A recent study conducted by Adam Leventhal from Keck Medical School of the University of Southern California and his team, reported that teenagers using e-cigarettes are more likely to become users of combustible tobacco.
E-cigarettes or electronic cigarettes are devices that can give a feeling of smoking by delivering nicotine-containing aerosol (which is a heated combination of propylene glycol, water and glycerin). While these devices are assumed to be less harmful than conventional smoking, this study revealed that the users of e-cigarettes are more likely to switch to traditional smoking options such as hookah, cigarettes and cigars.
The study involved tracking 2,530 high school children (9th graders) from ten public schools in Los Angeles who never used combustible tobacco initially, when the study started in 2013. The follow-up assessments were done after six months (spring 2014) and again after 12 months (autumn 2014). At each of these assessments, some students admitted switching to combustible tobacco in the self-assessed surveys.
The numbers were as follows: Out of 222 students who were using e-cigarettes initially, at the 6-month assessment, 31% reported use of traditional smoking options as against 8% of students who were not on e-cigarettes at the start of the study. At the 12-month assessment stage, 25% of e-cigarette users reported starting off on tobacco-based smoking as against 9% of e-cigarette non-users.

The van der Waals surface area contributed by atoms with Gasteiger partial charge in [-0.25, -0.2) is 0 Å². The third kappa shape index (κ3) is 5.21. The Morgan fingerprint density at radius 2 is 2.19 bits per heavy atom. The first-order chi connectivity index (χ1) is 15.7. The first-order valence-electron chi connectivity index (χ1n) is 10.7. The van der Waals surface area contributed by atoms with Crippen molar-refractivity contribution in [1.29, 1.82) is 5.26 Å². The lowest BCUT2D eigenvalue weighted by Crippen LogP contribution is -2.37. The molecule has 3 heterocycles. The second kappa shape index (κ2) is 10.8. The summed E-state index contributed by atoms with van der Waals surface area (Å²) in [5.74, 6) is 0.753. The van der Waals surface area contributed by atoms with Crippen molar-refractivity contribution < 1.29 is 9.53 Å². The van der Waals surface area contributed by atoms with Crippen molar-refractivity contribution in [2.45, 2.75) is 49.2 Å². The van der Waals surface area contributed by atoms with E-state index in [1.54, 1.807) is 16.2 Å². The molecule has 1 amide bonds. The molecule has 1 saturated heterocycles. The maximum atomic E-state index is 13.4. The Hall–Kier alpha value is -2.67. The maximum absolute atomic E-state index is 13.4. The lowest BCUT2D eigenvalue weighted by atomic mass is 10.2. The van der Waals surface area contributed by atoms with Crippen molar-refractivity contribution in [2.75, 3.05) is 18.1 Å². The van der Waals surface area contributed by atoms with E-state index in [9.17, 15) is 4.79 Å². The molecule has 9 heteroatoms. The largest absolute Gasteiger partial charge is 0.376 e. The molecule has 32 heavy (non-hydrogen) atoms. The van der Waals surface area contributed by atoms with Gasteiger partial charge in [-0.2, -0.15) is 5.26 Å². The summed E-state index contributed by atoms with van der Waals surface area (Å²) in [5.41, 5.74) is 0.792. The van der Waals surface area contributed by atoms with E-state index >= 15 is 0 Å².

These outcomes proved that using e-cigarettes or ‘vaping’ increases the risk of starting off on combustible tobacco use during adolescence which in turn could lead to smoking related health risks which could reach epidemic levels, warned the report. While this study does not have any conclusive evidence linking vaping to traditional tobacco use, it definitely throws light on the increased possibility of such a situation.
Many experts opined that 14-year-old children need not use any product. Hence, this study reiterates the need for appropriate action that protects young children and decreases the demand for e-cigarettes, commented Dr Nancy Rigotti from Massachusetts General Hospital. Dr Nora Volkow, director of the National Institute of Drug Abuse, opined that this study reiterates the fact that we need to be vigilant of teen smoking patterns considering its ill-effects and addictive capabilities.
An interesting statistic regarding smoking is that e-cigarettes’ usage among American adolescents increased to 13.4% in 2014 from 4.5% in 2013, as per the Center for Disease Control and Prevention. During the same period traditional cigarette usage decreased from 12.7% to 9.2%.